The Indian rupee hit its record lowest of Rs 56.57 against the US dollar on Thursday. Rupee’s previous record low was 56.52 on 31 May this year.
On Wednesday, the US Federal Reserve launched new economic stimulus measures to tackle weak jobs growth, and predicted a slower output expansion amid the continuing debt crisis in Europe, especially in some euro-zone countries.
US Fed revised its previous growth estimates of between 2.4-2.9% and now says the economy will expand only by between 1.9 and 2.4% this year.
It also extended a bond-swapping programme by six months, aimed at pushing down longer-term borrowing costs and stimulating the world’s biggest economy.
Continued negative reports coming from the eurozone also helped boost the greenback, with the latest concerns that Spain’s troubled banks may need a bigger than thought bailout.
Forex players were expecting the Reserve Bank of India (RBI) to intervene in the decline of the rupee. But, the Reserve Bank of India (RBI) disappointed domestic markets by keeping interest rates on hold on Monday, the same day when Fitch Ratings cut the country’s outlook to “negative”, becoming the second credit agency to threaten India’s investment grade rating.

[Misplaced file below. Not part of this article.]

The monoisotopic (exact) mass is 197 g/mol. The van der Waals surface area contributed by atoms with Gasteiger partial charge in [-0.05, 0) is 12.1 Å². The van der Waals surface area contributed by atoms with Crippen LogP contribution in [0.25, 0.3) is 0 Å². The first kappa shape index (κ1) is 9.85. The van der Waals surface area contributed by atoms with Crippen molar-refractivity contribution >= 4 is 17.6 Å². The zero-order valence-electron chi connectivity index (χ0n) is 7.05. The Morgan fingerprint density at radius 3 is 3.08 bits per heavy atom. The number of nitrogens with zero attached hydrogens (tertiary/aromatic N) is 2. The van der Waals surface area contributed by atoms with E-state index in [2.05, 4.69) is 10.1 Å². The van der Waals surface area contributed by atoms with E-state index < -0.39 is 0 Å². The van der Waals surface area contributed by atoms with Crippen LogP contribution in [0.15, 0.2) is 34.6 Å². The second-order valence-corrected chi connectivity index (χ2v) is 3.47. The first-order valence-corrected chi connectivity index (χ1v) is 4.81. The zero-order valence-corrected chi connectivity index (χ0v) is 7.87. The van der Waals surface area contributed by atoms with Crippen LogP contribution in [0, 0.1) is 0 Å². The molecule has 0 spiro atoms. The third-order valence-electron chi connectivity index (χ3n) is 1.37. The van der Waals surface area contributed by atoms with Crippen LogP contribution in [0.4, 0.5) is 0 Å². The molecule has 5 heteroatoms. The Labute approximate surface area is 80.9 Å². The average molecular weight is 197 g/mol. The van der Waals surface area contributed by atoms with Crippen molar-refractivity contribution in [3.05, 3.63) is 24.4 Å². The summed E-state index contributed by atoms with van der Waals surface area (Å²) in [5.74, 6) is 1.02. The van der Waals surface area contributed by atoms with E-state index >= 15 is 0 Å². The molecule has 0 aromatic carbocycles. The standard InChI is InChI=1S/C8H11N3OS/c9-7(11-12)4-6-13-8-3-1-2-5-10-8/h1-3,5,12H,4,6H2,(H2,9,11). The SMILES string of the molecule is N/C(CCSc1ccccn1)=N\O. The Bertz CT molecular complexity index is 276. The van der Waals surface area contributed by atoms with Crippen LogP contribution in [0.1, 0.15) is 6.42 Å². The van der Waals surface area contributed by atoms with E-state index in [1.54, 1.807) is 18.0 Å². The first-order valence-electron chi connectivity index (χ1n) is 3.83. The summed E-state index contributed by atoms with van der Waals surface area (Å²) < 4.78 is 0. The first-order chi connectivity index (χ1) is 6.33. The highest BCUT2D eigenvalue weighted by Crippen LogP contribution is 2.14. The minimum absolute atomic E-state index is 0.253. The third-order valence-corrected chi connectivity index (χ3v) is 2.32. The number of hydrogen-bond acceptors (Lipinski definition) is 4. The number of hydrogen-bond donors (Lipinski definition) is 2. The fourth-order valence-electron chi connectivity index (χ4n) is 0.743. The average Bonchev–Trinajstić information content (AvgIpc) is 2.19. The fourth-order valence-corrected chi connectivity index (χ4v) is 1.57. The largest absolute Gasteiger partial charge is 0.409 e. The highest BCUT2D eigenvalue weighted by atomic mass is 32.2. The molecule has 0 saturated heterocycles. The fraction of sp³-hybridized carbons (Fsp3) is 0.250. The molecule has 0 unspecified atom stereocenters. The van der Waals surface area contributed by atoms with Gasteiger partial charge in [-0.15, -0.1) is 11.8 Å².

However, analysts say that there is nothing much the RBI can do for India’s inherent “twin deficits”.
“The RBI’s intervention and policies to mitigate the weakness is not the silver bullet to what really is a structural weakness for the currency; i.e. the twin deficits,” Nizam Idris, head of Asian fixed income and currencies at Macquarie Bank, said .